Release Date: May 23, 2005
BUFFALO, N.Y. -- A $225,000 grant from the Margaret L. Wendt Foundation and a $220,000 grant from the national organization, Research to Prevent Blindness (RPB), have helped push the University at Buffalo's new Ira G. Ross Eye Institute over goal in meeting a $3 million challenge.
While the new institute needs a total of $8 million to rehabilitate and equip its clinical center at 1176 Main St. and hire more faculty and staff, its recent focus has been on meeting the challenge grant given by Elizabeth Pierce Olmsted Ross, M.D. Olmsted Ross is a noted ophthalmologist and 1939 alumna of the UB School of Medicine and Biomedical Sciences. Adding these two grants and Olmsted Ross' matching grant to the prior donations, the institute's fund-raising total now stands at $6.6 million.
"I am delighted with our success to date, although I never doubted our ability to raise the money," said Olmsted Ross. "I am excited by the momentum that we are gaining toward our final goal."
The grant from the Margaret L. Wendt Foundation will assist with purchase of technology and equipment. Noting that they welcome the opportunity to serve science and the community, the trustees of the foundation said they "are encouraged by the innovative approach and the collaborative spirit of those involved that will make this an institute of international prominence."
The RPB grant brings national recognition to the institute, which will have research facilities on the UB South (Main Street) Campus.
"Research to Prevent Blindness is a thoughtful investor in the ophthalmic research community, guided by a prominent scientific review committee," said James D. Reynolds, M.D., professor and chair in the Department of Ophthalmology in the UB medical school. "To be a recipient of one of their grants is a great honor."
The RPB grant will fund research done by new UB faculty hired to work in the institute, as well as help cover the costs of hiring technicians and post-doctoral students.
"We have a high degree of confidence in the established strengths and future potential of the UB Department of Ophthalmology, as evidenced by the awarding of our Challenge Grant," said Jim Romano, chief operating officer of RPB. "We eagerly await reports of their contributions to vision research."
Frederick C. Morin III, M.D., interim UB vice president for health affairs and interim dean of the UB medical school, said the grants demonstrate the eye institute's promise and the quality of its investigators and their research potential.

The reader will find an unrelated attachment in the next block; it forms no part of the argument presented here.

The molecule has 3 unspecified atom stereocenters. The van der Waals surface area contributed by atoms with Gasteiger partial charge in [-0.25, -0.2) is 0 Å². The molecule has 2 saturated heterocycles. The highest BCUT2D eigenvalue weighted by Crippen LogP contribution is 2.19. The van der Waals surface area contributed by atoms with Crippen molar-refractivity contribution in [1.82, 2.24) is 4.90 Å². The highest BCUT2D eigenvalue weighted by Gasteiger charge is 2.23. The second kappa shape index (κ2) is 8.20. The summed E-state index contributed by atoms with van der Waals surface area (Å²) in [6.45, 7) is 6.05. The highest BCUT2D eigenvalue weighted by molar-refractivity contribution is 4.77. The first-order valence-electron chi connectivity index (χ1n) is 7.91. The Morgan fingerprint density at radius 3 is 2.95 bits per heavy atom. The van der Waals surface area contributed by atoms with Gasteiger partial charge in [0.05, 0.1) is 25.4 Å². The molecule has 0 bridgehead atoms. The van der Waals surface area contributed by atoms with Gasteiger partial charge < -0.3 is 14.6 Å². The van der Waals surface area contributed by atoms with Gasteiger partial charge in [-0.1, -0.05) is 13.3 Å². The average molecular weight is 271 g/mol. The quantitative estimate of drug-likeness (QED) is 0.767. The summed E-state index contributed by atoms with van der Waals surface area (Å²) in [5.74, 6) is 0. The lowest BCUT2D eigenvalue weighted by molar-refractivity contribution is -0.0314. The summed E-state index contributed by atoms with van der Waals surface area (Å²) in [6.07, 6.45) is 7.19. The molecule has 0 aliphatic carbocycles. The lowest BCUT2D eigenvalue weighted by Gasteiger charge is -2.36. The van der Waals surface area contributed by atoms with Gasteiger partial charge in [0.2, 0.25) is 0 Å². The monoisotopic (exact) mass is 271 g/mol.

"A previous grant from the John R. Oishei Foundation has enabled us to bring in renowned faculty for the new eye institute," he said. "Now the Margaret L. Wendt and RPB grants, through equipment and salary support, will ensure that those new faculty have the means to pursue better vision."
The institute already has hired Federico Gonzalez-Fernandez, M.D., an ocular pathologist, and John Sullivan, M.D., Ph.D., who specializes in retinal physiology and disease. The plans are to add three more new scientists, one each in 2005, 2006 and 2007.
The institute, established in December 2003, combines research and eye care. "It's a nationally unique model," Reynolds said. "To our knowledge it's the first time an academic institution has paired up with a social services agency," he added, referring to the Elizabeth Pierce Olmsted, M.D., Center for the Visually Impaired located adjacent to the institute site on Main Street.
The Ira G. Ross Eye Institute, named for the late husband of Olmsted Ross, will diagnose and treat eye diseases, as well as provide prevention and rehabilitation services. Additionally, it will run education programs for both physicians and members of the Western New York community.
Since it was founded in 1960, RPB has channeled hundreds of millions of dollars to medical institutions throughout the United States for research into all blinding eye diseases. For information on RPB, RPB-funded research, eye disorders and the RPB Grants Program, go to .
The Margaret L. Wendt Foundation is a private, philanthropic organization that focuses its work in Western New York and is devoted to the development of a stronger Western New York community.